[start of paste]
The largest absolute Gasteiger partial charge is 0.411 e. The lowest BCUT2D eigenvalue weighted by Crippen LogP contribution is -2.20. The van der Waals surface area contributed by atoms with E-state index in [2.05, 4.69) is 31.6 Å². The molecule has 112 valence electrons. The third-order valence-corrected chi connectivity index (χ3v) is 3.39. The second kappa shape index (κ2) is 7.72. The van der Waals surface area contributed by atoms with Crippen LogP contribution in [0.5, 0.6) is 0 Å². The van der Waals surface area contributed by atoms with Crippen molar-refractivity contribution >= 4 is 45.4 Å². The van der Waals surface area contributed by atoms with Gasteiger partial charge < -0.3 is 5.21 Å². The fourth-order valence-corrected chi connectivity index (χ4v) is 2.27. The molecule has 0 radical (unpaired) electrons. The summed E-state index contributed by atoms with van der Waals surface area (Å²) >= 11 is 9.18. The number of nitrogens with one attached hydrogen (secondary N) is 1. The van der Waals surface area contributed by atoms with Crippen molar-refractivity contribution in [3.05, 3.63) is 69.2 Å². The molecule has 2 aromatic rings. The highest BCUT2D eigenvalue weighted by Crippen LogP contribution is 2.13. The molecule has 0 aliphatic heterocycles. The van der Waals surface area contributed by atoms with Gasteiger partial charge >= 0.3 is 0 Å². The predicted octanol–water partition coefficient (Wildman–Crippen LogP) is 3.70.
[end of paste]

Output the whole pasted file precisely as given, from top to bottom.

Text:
The largest absolute Gasteiger partial charge is 0.411 e. The lowest BCUT2D eigenvalue weighted by Crippen LogP contribution is -2.20. The van der Waals surface area contributed by atoms with E-state index in [2.05, 4.69) is 31.6 Å². The molecule has 112 valence electrons. The third-order valence-corrected chi connectivity index (χ3v) is 3.39. The second kappa shape index (κ2) is 7.72. The van der Waals surface area contributed by atoms with Crippen LogP contribution in [0.5, 0.6) is 0 Å². The van der Waals surface area contributed by atoms with Crippen molar-refractivity contribution >= 4 is 45.4 Å². The van der Waals surface area contributed by atoms with Gasteiger partial charge < -0.3 is 5.21 Å². The fourth-order valence-corrected chi connectivity index (χ4v) is 2.27. The molecule has 0 radical (unpaired) electrons. The summed E-state index contributed by atoms with van der Waals surface area (Å²) >= 11 is 9.18. The number of nitrogens with one attached hydrogen (secondary N) is 1. The van der Waals surface area contributed by atoms with Crippen molar-refractivity contribution in [3.05, 3.63) is 69.2 Å². The molecule has 2 aromatic rings. The highest BCUT2D eigenvalue weighted by Crippen LogP contribution is 2.13. The molecule has 0 aliphatic heterocycles. The van der Waals surface area contributed by atoms with Gasteiger partial charge >= 0.3 is 0 Å². The predicted octanol–water partition coefficient (Wildman–Crippen LogP) is 3.70.